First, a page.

Military News

Friday, July 20, 2012

Face of Defense: Former WACs Recall Their Army Journeys

By Army Spc. Charlotte Martinez
345th Mobile Public Affairs Detachment

FORT HUNTER LIGGETT, Calif., July 20, 2012 – When you picture a soldier today, the image of either a man or a woman in uniform may come to mind. Forty years ago, that picture wasn’t as diverse.

Two female soldiers, who joined up during the mid-1970s when Army women served in an entirely separate branch, recounted their experiences and how they overcame challenges as the Army transitioned into today’s force.

“I was the first in a lot of things, but I wasn’t trying to prove anything. I just happened to be in that spot at that time in history and didn’t know it,” said Chief Warrant Officer 4 Grace Davidson, a Harrisburg, Ark., native who joined the Army in April 1975.

At the conclusion of the Vietnam War, the role for women in the Army began evolving from serving in an all-female Women’s Army Corps to becoming members of a gender-integrated force.

“I was still at home and out of high school and had to do something so my parents said, ‘You need to go to college,’ But I really didn’t know what I wanted to do or what I wanted to major in -- in life,” said Army Sgt. 1st Class Verdean Miller, an Albuquerque, N.M. native, and assistant noncommissioned officer-in-charge of personnel and administration with the 90th Sustainment Brigade, based out of North Little Rock, Ark.

Miller, who joined the Army two months after Davidson in June 1975, said she was sitting in class at Arkansas Agricultural, Mechanical & Normal College at Pine Bluff, now known as the University of Arkansas at Pine Bluff, one very hot summer day when she decided that after class, she would talk to a recruiter and take the placement test to join the military.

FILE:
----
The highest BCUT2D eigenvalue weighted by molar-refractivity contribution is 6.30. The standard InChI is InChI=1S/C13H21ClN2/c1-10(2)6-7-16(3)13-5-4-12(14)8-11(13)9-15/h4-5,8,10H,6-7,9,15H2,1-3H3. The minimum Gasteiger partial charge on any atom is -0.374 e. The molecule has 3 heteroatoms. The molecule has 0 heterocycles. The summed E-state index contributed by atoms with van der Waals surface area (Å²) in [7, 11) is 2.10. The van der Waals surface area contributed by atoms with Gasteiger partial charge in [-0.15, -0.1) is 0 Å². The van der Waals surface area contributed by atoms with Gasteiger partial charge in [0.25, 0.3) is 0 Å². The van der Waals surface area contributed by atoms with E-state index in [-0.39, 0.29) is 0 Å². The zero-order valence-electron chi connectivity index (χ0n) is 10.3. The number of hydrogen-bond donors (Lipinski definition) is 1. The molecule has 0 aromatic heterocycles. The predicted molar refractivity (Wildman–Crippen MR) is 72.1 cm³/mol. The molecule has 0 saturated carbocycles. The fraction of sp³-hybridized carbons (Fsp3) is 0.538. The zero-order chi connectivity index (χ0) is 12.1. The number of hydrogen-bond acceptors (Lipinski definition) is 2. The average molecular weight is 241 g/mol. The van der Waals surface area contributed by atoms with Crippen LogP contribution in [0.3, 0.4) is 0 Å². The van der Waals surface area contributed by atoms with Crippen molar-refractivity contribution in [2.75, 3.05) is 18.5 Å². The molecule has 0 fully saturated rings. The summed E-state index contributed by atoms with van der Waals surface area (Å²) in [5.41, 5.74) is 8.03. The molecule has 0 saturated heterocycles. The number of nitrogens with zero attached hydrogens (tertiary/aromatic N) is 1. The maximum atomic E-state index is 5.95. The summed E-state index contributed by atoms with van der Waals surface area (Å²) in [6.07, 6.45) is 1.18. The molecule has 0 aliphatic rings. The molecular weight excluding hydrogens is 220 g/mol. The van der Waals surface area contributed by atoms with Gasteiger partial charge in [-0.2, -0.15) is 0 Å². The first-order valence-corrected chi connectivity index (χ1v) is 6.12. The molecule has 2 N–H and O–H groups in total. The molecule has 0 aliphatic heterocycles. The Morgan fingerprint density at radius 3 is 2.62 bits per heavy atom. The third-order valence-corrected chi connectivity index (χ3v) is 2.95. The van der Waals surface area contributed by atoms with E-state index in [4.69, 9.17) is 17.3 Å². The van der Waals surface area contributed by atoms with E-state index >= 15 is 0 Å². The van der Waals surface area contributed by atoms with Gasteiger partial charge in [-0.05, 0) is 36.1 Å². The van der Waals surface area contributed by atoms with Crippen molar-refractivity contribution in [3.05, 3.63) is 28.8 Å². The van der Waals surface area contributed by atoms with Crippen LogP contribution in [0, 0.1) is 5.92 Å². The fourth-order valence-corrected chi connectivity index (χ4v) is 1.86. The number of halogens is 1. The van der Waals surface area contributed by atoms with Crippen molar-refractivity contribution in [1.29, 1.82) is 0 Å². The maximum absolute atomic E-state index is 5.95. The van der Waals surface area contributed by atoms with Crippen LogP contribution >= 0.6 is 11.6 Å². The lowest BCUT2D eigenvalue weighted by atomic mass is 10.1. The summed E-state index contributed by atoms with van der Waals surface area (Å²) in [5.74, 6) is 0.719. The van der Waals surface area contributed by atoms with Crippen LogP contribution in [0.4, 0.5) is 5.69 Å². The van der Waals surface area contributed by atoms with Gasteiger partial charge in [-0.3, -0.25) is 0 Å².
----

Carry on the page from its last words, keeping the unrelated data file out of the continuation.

Although she gave all the service branches an initial thought, Miller had participated in Army ROTC at the university and ultimately chose the Army. She left for basic training at Fort McClellan, Ala., in January 1976. Miller said she knew then she would serve for 20 years.

Davidson said she joined the Army because she wanted to further her high school education and receive the Vietnam-era GI Bill. She signed up for the WAC when she was 17 and left for basic after turning 18. Davidson went to basic training at Fort Jackson, S.C., where she would eventually out-process from active duty into the Individual Ready Reserve.

“I initially signed up for four years. Back then, women didn’t have to do the eight-year commitment like they do now,” said Davidson, currently an information systems technician with the 90th Sustainment Brigade. She extended a year and served five years on active duty.

For Davidson and Miller, basic training was completely separated from men; unlike today’s integrated basic training in which men and women train together, yet live in separate quarters.

The Women’s Army Corps, created during World War II, disbanded in 1978.

“They were slowly integrating us into the regular Army, and when the WAC went away it just kind of disappeared, faded away. You almost didn’t know it went away,” Davidson said. “They had just started teaching women to fire an M-16 and that was interesting. I had never fired a rifle before and I fired expert. Probably because I didn’t know any different and did exactly what they told me to do.”

Miller said, “I began to meet other young ladies coming from all walks of life. It was a very interesting experience. Because coming up, I really didn’t deal with other races of people before because the neighborhood I lived in was all black, the university I went to was all black, so every now and then I would come in contact [with people from different racial backgrounds] but not like I did when I first came into the Army.”

After basic training, Davidson went to Fort Devens, Mass., for school to become an electronic warfare/intercept systems repairman, while Miller went to Fort Benjamin Harrison, Ind., to become a personnel management specialist.

Davidson, who spent five years on active duty, said while she was out-processing at Fort Jackson, a recruiter recommended she join the IRR so she could re-enlist later if she wanted. Davidson met her husband during her five years of active-Army service and they had two small sons at the time she left active duty.

“When I went to Germany, I was the first woman in my unit,” said Davidson, who served in Idar-Oberstein, Germany, during her active-duty status. “They had never had a woman in that unit before. My platoon sergeant didn’t like that idea very much. I was in the 8th Infantry Division. We were in the field all the time. It wasn’t easy, but I had decided I was going to pull my weight and I told them if I can’t pull my weight, get rid of me and I meant it.”